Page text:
As mentioned in the various articles in the series, the three most common forms of business structures are Sole Proprietorship, Partnership and Private Limited Company. In this article, we will focus on one of the most common and popular types of business structure – Private Limited Company.
What Is A Private Limited Company?
A Private Limited Company is a business entity that is registered under the Singapore Companies Act, Chapter 50. The most important characteristic of a Private Limited Company is that it has a separate entity. This means that the law sees the company as a separate “person” or “body” (entity) from the company’s owners, shareholders and directors. In other words, a Private Limited Company is legally and financially separated from its owner(s).
As a separate entity, the company has the rights to own properties, has perpetual succession (that means the company doesn’t cease operations just because an owner or shareholder passes away) and can sue or be sued. It also has the legal capacity to enter into agreements and contracts, assume obligations, and to be held responsible for its actions and debts incurred by the business operations. It should have its own bank account and transactions, receive and pay out its own money and possess its own assets and liabilities.
You may ask, why do you need this? Wouldn’t it be easier if you and your business be one and of the same (which, by the way, you can do so with Sole Proprietorship)? The main reason for having a business with a separate entity is to differentiate your business liability from yours.
Let me elaborate.
Suppose you set up a retail business, and you purchased a lot of inventory to resell. Business isn’t going well, and your cash flow doesn’t look too good. Soon, your suppliers are demanding that you pay up, but you haven’t sold enough of the inventory to pay them back. Your suppliers decide to sue you for the outstanding payments.
Or, your business makes and sells your own products, say pastries, and a customer got food poisoning after consuming your pastries. The customer decides to sue you for personal injury.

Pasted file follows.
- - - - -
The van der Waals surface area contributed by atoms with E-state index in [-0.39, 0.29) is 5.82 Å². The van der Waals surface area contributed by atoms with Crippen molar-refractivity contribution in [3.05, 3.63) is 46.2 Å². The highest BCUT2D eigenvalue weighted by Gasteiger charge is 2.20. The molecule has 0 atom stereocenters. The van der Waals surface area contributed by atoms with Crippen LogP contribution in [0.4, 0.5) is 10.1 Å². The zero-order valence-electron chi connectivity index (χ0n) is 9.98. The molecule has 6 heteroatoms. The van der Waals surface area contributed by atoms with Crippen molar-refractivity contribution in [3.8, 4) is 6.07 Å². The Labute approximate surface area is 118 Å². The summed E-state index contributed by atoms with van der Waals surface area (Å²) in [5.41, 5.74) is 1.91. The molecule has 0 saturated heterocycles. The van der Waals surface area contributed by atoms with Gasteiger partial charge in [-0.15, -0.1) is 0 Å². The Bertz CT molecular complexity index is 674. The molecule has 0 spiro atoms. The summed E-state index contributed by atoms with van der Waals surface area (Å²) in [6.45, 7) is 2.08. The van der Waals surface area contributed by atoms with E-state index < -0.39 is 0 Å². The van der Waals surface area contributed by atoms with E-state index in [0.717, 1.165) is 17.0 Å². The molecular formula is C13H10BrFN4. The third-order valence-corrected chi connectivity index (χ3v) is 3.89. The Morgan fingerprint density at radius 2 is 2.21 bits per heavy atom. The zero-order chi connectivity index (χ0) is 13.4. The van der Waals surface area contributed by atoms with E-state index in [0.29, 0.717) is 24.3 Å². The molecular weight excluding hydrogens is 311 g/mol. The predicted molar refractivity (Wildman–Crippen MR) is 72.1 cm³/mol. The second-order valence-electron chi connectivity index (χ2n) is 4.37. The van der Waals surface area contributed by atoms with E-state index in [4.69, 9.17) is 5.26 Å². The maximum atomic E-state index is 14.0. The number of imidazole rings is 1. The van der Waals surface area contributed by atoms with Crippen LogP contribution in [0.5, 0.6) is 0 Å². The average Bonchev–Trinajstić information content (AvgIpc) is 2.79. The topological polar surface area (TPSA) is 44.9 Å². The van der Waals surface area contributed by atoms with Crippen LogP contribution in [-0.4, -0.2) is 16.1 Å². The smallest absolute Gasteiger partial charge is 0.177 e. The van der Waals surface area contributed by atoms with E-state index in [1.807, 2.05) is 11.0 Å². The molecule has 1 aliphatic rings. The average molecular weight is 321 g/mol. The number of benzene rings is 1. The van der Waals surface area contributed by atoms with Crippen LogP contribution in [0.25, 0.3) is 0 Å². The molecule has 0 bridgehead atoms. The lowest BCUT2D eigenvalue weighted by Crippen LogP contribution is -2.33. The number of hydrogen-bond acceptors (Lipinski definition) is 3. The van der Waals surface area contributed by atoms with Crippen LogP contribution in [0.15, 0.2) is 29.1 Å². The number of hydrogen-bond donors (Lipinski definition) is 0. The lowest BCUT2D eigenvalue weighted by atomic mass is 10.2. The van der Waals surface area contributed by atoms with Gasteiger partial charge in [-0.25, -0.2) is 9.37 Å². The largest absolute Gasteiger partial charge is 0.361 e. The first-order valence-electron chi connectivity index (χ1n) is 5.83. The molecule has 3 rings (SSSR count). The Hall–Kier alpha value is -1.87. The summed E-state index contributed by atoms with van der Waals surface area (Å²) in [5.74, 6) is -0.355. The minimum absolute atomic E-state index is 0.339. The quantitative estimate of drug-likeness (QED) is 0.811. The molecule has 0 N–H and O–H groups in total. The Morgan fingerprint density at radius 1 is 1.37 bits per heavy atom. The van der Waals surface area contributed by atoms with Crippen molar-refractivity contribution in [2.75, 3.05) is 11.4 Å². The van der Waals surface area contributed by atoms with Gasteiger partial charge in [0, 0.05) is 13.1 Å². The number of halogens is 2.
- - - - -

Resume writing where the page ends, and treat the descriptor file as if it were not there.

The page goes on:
If you didn’t set up your business as a separate entity, you – not just your business – are personally liable for the debts and lawsuits in the two scenarios above. Now, most people can’t afford the liabilities incurred by the business as it could ring up to hundreds of thousands of dollars. This could result in you selling your personal assets like your home or your car to pay for the debts or lawsuits. Sometimes, it could even lead to personal bankruptcy.
Here’s where the concept of limited liability comes in.
A separate entity shields the owners/shareholders from liability (hence, limited liability). If the business is a separate entity, it is the business, not the owners, that is being sued. If the lawsuit is lost, it is the Private Limited Company, not you, that has to pay for it. If there is any bankruptcy that needs to be filed, it is the company – not you – that would do the filing.
Can you see why this is one of the most popular forms of business structure?
Pros And Cons Of A Private Limited Company
Like other business structures, a Private Limited Company has its pros and cons. Let’s look at some of them.
- Because a Private Limited Company has a separate entity, owners/shareholders are not liable for the company’s debts beyond the amount of capital they have invested.
- Unlike Sole Proprietorships or Partnerships, Private Limited Companies have perpetual succession. It doesn’t need to wind up in the event of deaths or changes in the shareholders or directors.
- It has higher credibility and status amongst customers, investors and partners. Thus, it is usually the go-to business structure if you wish to seek funding from business angels, venture capitalists or loans from financial institutions.